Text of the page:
UEFA’s Bernard Ross sets the scene for EURO 2016

The IBC for UEFA EURO 2016, located in south-west Paris.

The IBC for UEFA EURO 2016, located in south-west Paris.

UEFA EURO 2016 begins on Friday night and it will be a true test for the more than 2,000 host broadcast (HB) production staff working across France at 10 separate venues, as well as at the IBC in the south-west of Paris. For Bernie Ross, Head of UEFA TV Production, and the HB team, the event is the culmination of years of planning with a focus on technical innovation that will best meet the needs of rights holders and fans around the world.

“It’s a four-year journey and has different stages but it really builds over the last two years and it’s in the last few months that the 2,000 people involved with the production really get involved, as we want to maximise the production and deliver the best possible coverage,” says Ross

UEFA EURO 2016 is a huge event globally with the tournament carried by 150 broadcasters across 238 territories, with 40 of those 150 broadcasters on-site at the Paris IBC. And it will be a big deal across France with the HB staff managing a 70,000 kilometer fibre network, 1,200 kilometers of cable, and delivering more than 2,000 hours of content. Visiting broadcasters will also be able to customise their productions with over 40,00 unilateral booking lines coordinated by UEFA HB’s broadcaster services team.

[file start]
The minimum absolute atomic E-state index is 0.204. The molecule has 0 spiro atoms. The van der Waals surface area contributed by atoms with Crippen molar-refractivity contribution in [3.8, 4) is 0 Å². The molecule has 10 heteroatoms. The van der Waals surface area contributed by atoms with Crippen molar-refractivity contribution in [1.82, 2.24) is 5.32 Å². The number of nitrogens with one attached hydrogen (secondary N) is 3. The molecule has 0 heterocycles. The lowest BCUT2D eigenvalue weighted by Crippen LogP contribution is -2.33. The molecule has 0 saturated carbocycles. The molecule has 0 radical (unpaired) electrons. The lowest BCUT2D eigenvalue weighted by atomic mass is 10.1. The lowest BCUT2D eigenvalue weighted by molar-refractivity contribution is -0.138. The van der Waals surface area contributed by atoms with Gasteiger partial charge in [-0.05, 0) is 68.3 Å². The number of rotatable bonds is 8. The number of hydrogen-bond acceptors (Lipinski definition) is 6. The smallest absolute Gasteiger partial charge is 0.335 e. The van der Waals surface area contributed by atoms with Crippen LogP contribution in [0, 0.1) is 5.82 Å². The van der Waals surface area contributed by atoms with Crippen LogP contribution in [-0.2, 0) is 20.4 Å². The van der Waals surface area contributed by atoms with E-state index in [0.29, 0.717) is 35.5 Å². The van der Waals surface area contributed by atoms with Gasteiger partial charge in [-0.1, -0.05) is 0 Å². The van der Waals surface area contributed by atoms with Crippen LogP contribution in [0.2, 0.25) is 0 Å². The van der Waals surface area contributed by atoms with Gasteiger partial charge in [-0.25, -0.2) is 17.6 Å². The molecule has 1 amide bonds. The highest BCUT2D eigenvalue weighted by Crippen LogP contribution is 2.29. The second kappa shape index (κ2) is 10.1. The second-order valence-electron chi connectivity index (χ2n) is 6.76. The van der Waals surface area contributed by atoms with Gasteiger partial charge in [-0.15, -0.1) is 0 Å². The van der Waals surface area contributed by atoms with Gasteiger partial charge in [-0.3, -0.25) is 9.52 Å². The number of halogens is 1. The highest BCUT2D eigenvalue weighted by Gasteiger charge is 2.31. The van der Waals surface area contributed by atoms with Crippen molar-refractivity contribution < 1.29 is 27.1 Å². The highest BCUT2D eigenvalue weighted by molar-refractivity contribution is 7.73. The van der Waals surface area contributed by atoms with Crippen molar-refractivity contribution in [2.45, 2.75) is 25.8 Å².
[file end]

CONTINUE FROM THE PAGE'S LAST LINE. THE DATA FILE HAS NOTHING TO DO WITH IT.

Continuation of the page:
The production places a priority on live coverage, including pre-, post-, and in-tournament coverage that delivers a complete programming package. All matches will be produced in 1080i/50, using 36 live match cameras at each game, and an additional 10 cameras covering other events surrounding the match, including team arrivals and fan coverage.

The 2,000 HB production personnel are divided up across the various pillars of content creation and operations, including live broadcasting, additional programming, digital broadcasting, HB venue and technical operations and production and resources.

The IBC is located at the Paris Expo Porte de Versailles and includes a master control room, commentary switching centre, broadcast technologies showroom and UEFA HB production areas and offices.

“So far things have been going very, very well, but the real business is coming up,” adds Ross. “But we’re in a good place.”

One challenge in recent weeks has been the weather in Paris as flooding of the Seine reached levels not seen in more than 100 years. That impacted a number of rights holders who had to delay setting up studios along the river but the weather has cleared and there has been ultimately little impact on overall operations.

‘Directors are key’

Similar to the World Cup (and COPA Americas) there will be five production teams at the core of match coverage led by five of Europe’s leading directors.

“The directors are key and critical,” says Ross, and each director will lead a team that will work at two venues: Paris and Saint Denis; Lyon and Saint Etienne; Lille and Lens; Bordeaux and Toulouse; and Marseille and Nice. Each venue will feature a dedicated OB unit for multilateral coverage that will include a production area, additional feeds area, and audio facility. There will also be a FANtertainment OB unit on-hand to create content for the giant screens. This unit will also function as a backup to the main production team.

The big advance this year is 4K as UEFA is producing eight matches in 4K for the first time at a EURO: the opening and final matches as well as the quarter-finals and semi-finals. These matches will be produced with 14 cameras using a dedicated 4K OB vehicle.